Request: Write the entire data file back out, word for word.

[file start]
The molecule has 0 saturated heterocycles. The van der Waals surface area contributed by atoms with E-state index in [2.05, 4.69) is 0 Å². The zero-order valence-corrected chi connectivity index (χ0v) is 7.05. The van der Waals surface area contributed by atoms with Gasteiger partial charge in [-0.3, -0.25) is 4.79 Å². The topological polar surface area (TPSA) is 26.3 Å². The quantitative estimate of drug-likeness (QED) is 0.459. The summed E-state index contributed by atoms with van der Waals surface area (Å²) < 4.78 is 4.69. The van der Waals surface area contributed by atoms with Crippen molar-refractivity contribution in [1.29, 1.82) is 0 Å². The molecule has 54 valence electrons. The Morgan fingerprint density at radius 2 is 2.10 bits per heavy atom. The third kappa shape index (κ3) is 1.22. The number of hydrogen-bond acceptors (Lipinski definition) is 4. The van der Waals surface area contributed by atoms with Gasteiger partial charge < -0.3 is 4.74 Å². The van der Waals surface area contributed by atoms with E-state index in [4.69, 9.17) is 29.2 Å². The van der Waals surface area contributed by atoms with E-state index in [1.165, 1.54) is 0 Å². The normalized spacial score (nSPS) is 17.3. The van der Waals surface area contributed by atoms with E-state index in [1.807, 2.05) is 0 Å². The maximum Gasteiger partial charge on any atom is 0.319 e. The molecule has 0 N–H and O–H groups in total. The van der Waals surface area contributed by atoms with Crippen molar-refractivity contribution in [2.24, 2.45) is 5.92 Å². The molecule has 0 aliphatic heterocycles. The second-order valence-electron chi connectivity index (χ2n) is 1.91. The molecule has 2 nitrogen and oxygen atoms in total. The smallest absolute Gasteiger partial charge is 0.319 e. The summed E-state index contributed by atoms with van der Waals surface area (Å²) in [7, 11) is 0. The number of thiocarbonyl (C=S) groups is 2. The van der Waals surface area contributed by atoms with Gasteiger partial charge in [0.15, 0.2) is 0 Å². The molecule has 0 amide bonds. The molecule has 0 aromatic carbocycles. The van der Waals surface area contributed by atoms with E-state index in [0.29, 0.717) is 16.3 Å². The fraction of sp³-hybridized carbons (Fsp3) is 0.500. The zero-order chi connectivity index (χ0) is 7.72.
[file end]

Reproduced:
The molecule has 0 saturated heterocycles. The van der Waals surface area contributed by atoms with E-state index in [2.05, 4.69) is 0 Å². The zero-order valence-corrected chi connectivity index (χ0v) is 7.05. The van der Waals surface area contributed by atoms with Gasteiger partial charge in [-0.3, -0.25) is 4.79 Å². The topological polar surface area (TPSA) is 26.3 Å². The quantitative estimate of drug-likeness (QED) is 0.459. The summed E-state index contributed by atoms with van der Waals surface area (Å²) < 4.78 is 4.69. The van der Waals surface area contributed by atoms with Crippen molar-refractivity contribution in [1.29, 1.82) is 0 Å². The molecule has 54 valence electrons. The Morgan fingerprint density at radius 2 is 2.10 bits per heavy atom. The third kappa shape index (κ3) is 1.22. The number of hydrogen-bond acceptors (Lipinski definition) is 4. The van der Waals surface area contributed by atoms with Gasteiger partial charge < -0.3 is 4.74 Å². The van der Waals surface area contributed by atoms with E-state index in [4.69, 9.17) is 29.2 Å². The van der Waals surface area contributed by atoms with E-state index in [1.165, 1.54) is 0 Å². The normalized spacial score (nSPS) is 17.3. The van der Waals surface area contributed by atoms with E-state index in [1.807, 2.05) is 0 Å². The maximum Gasteiger partial charge on any atom is 0.319 e. The molecule has 0 N–H and O–H groups in total. The van der Waals surface area contributed by atoms with Crippen molar-refractivity contribution in [2.24, 2.45) is 5.92 Å². The molecule has 0 aliphatic heterocycles. The second-order valence-electron chi connectivity index (χ2n) is 1.91. The molecule has 2 nitrogen and oxygen atoms in total. The smallest absolute Gasteiger partial charge is 0.319 e. The summed E-state index contributed by atoms with van der Waals surface area (Å²) in [7, 11) is 0. The number of thiocarbonyl (C=S) groups is 2. The van der Waals surface area contributed by atoms with Gasteiger partial charge in [0.15, 0.2) is 0 Å². The molecule has 0 amide bonds. The molecule has 0 aromatic carbocycles. The van der Waals surface area contributed by atoms with E-state index in [0.29, 0.717) is 16.3 Å². The fraction of sp³-hybridized carbons (Fsp3) is 0.500. The zero-order chi connectivity index (χ0) is 7.72.